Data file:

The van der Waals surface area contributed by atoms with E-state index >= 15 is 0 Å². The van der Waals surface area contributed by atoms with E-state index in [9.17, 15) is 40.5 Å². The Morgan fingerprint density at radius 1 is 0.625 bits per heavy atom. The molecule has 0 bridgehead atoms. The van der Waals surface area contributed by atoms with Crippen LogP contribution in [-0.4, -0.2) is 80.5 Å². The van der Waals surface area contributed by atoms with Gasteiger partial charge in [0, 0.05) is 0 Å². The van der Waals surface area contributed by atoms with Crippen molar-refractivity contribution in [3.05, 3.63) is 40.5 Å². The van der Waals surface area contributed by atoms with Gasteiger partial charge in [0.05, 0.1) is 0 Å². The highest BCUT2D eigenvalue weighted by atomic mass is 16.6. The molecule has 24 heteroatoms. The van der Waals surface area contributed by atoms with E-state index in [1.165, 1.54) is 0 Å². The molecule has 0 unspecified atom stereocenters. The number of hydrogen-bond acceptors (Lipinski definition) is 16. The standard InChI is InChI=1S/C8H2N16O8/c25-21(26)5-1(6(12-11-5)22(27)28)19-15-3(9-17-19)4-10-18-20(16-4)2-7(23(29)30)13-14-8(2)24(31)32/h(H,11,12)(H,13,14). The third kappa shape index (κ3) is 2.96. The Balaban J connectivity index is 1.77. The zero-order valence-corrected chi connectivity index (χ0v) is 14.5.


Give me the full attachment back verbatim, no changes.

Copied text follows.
The van der Waals surface area contributed by atoms with E-state index >= 15 is 0 Å². The van der Waals surface area contributed by atoms with E-state index in [9.17, 15) is 40.5 Å². The Morgan fingerprint density at radius 1 is 0.625 bits per heavy atom. The molecule has 0 bridgehead atoms. The van der Waals surface area contributed by atoms with Crippen LogP contribution in [-0.4, -0.2) is 80.5 Å². The van der Waals surface area contributed by atoms with Gasteiger partial charge in [0, 0.05) is 0 Å². The van der Waals surface area contributed by atoms with Crippen molar-refractivity contribution in [3.05, 3.63) is 40.5 Å². The van der Waals surface area contributed by atoms with Gasteiger partial charge in [0.05, 0.1) is 0 Å². The highest BCUT2D eigenvalue weighted by atomic mass is 16.6. The molecule has 24 heteroatoms. The van der Waals surface area contributed by atoms with E-state index in [1.165, 1.54) is 0 Å². The molecule has 0 unspecified atom stereocenters. The number of hydrogen-bond acceptors (Lipinski definition) is 16. The standard InChI is InChI=1S/C8H2N16O8/c25-21(26)5-1(6(12-11-5)22(27)28)19-15-3(9-17-19)4-10-18-20(16-4)2-7(23(29)30)13-14-8(2)24(31)32/h(H,11,12)(H,13,14). The third kappa shape index (κ3) is 2.96. The Balaban J connectivity index is 1.77. The zero-order valence-corrected chi connectivity index (χ0v) is 14.5.